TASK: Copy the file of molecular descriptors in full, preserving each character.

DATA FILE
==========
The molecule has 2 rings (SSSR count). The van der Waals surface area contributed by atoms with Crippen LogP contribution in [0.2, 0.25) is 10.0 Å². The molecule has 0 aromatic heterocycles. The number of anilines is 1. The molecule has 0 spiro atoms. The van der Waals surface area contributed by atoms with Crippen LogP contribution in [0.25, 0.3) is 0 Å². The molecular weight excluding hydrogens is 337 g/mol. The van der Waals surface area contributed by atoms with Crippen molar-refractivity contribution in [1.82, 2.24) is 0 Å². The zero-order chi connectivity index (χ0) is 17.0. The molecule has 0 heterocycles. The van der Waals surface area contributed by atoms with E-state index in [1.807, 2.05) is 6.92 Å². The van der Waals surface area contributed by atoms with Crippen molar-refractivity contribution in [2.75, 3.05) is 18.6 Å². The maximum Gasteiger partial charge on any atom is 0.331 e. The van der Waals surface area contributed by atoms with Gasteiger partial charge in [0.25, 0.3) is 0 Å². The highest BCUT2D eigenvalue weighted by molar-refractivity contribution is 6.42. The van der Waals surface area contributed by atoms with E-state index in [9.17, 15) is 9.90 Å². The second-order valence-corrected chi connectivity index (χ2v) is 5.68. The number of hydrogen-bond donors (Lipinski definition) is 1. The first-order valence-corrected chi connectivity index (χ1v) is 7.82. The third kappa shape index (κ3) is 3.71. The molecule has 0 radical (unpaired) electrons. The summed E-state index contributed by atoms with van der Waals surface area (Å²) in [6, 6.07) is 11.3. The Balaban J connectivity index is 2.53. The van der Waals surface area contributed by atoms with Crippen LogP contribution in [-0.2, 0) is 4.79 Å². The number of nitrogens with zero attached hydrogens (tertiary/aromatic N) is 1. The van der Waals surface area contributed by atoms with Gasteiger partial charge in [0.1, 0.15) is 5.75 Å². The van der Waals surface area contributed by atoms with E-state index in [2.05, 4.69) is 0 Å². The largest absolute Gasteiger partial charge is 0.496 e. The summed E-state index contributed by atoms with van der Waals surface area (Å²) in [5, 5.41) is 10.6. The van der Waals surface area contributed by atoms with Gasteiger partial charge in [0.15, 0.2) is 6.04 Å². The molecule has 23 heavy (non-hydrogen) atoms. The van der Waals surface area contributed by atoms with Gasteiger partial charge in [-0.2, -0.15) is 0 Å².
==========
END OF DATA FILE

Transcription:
The molecule has 2 rings (SSSR count). The van der Waals surface area contributed by atoms with Crippen LogP contribution in [0.2, 0.25) is 10.0 Å². The molecule has 0 aromatic heterocycles. The number of anilines is 1. The molecule has 0 spiro atoms. The van der Waals surface area contributed by atoms with Crippen LogP contribution in [0.25, 0.3) is 0 Å². The molecular weight excluding hydrogens is 337 g/mol. The van der Waals surface area contributed by atoms with Crippen molar-refractivity contribution in [1.82, 2.24) is 0 Å². The zero-order chi connectivity index (χ0) is 17.0. The molecule has 0 heterocycles. The van der Waals surface area contributed by atoms with E-state index in [1.807, 2.05) is 6.92 Å². The van der Waals surface area contributed by atoms with Crippen molar-refractivity contribution in [2.75, 3.05) is 18.6 Å². The maximum Gasteiger partial charge on any atom is 0.331 e. The van der Waals surface area contributed by atoms with Gasteiger partial charge in [0.25, 0.3) is 0 Å². The highest BCUT2D eigenvalue weighted by molar-refractivity contribution is 6.42. The van der Waals surface area contributed by atoms with E-state index in [9.17, 15) is 9.90 Å². The second-order valence-corrected chi connectivity index (χ2v) is 5.68. The number of hydrogen-bond donors (Lipinski definition) is 1. The first-order valence-corrected chi connectivity index (χ1v) is 7.82. The third kappa shape index (κ3) is 3.71. The molecule has 0 radical (unpaired) electrons. The summed E-state index contributed by atoms with van der Waals surface area (Å²) in [6, 6.07) is 11.3. The Balaban J connectivity index is 2.53. The van der Waals surface area contributed by atoms with Crippen LogP contribution in [-0.2, 0) is 4.79 Å². The number of nitrogens with zero attached hydrogens (tertiary/aromatic N) is 1. The van der Waals surface area contributed by atoms with Gasteiger partial charge in [0.1, 0.15) is 5.75 Å². The van der Waals surface area contributed by atoms with E-state index in [2.05, 4.69) is 0 Å². The largest absolute Gasteiger partial charge is 0.496 e. The summed E-state index contributed by atoms with van der Waals surface area (Å²) in [5, 5.41) is 10.6. The van der Waals surface area contributed by atoms with Gasteiger partial charge in [0.15, 0.2) is 6.04 Å². The molecule has 23 heavy (non-hydrogen) atoms. The van der Waals surface area contributed by atoms with Gasteiger partial charge in [-0.2, -0.15) is 0 Å².